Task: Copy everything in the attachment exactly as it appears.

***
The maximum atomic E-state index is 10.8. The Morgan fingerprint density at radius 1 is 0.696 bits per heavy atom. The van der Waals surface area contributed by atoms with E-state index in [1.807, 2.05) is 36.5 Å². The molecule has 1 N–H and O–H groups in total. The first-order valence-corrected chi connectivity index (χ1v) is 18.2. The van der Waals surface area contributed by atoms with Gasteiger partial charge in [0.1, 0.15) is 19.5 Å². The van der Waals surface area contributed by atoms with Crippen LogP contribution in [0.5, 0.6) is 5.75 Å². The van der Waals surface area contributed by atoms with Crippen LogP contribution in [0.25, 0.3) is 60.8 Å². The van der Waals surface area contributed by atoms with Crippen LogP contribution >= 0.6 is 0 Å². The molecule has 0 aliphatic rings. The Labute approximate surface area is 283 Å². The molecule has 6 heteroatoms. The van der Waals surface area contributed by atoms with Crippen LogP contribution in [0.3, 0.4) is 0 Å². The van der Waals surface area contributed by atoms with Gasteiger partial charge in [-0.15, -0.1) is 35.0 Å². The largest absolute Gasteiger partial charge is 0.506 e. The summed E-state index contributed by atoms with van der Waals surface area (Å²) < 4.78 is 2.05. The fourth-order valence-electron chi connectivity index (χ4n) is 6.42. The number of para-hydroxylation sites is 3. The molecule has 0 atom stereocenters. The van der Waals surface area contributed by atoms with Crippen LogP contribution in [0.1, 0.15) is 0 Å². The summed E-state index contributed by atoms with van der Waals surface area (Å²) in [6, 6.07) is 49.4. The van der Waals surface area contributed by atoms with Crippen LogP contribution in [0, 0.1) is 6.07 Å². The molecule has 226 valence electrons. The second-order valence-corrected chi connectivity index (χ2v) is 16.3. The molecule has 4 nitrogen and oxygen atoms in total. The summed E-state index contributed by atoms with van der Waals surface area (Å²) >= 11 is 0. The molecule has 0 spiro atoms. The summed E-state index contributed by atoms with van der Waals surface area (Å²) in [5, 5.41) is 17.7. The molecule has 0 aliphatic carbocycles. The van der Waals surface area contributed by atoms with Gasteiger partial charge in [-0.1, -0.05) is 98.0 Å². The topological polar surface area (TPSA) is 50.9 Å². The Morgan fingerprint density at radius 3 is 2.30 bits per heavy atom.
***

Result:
The maximum atomic E-state index is 10.8. The Morgan fingerprint density at radius 1 is 0.696 bits per heavy atom. The van der Waals surface area contributed by atoms with E-state index in [1.807, 2.05) is 36.5 Å². The molecule has 1 N–H and O–H groups in total. The first-order valence-corrected chi connectivity index (χ1v) is 18.2. The van der Waals surface area contributed by atoms with Gasteiger partial charge in [0.1, 0.15) is 19.5 Å². The van der Waals surface area contributed by atoms with Crippen LogP contribution in [0.5, 0.6) is 5.75 Å². The van der Waals surface area contributed by atoms with Crippen LogP contribution in [0.25, 0.3) is 60.8 Å². The van der Waals surface area contributed by atoms with Crippen LogP contribution >= 0.6 is 0 Å². The molecule has 0 aliphatic rings. The Labute approximate surface area is 283 Å². The molecule has 6 heteroatoms. The van der Waals surface area contributed by atoms with Crippen LogP contribution in [0.3, 0.4) is 0 Å². The van der Waals surface area contributed by atoms with Gasteiger partial charge in [-0.15, -0.1) is 35.0 Å². The largest absolute Gasteiger partial charge is 0.506 e. The summed E-state index contributed by atoms with van der Waals surface area (Å²) < 4.78 is 2.05. The fourth-order valence-electron chi connectivity index (χ4n) is 6.42. The number of para-hydroxylation sites is 3. The molecule has 0 atom stereocenters. The van der Waals surface area contributed by atoms with Crippen LogP contribution in [0.1, 0.15) is 0 Å². The summed E-state index contributed by atoms with van der Waals surface area (Å²) in [6, 6.07) is 49.4. The van der Waals surface area contributed by atoms with Crippen LogP contribution in [0, 0.1) is 6.07 Å². The molecule has 226 valence electrons. The second-order valence-corrected chi connectivity index (χ2v) is 16.3. The molecule has 4 nitrogen and oxygen atoms in total. The summed E-state index contributed by atoms with van der Waals surface area (Å²) >= 11 is 0. The molecule has 0 spiro atoms. The summed E-state index contributed by atoms with van der Waals surface area (Å²) in [5, 5.41) is 17.7. The molecule has 0 aliphatic carbocycles. The van der Waals surface area contributed by atoms with Gasteiger partial charge in [-0.1, -0.05) is 98.0 Å². The topological polar surface area (TPSA) is 50.9 Å². The Morgan fingerprint density at radius 3 is 2.30 bits per heavy atom.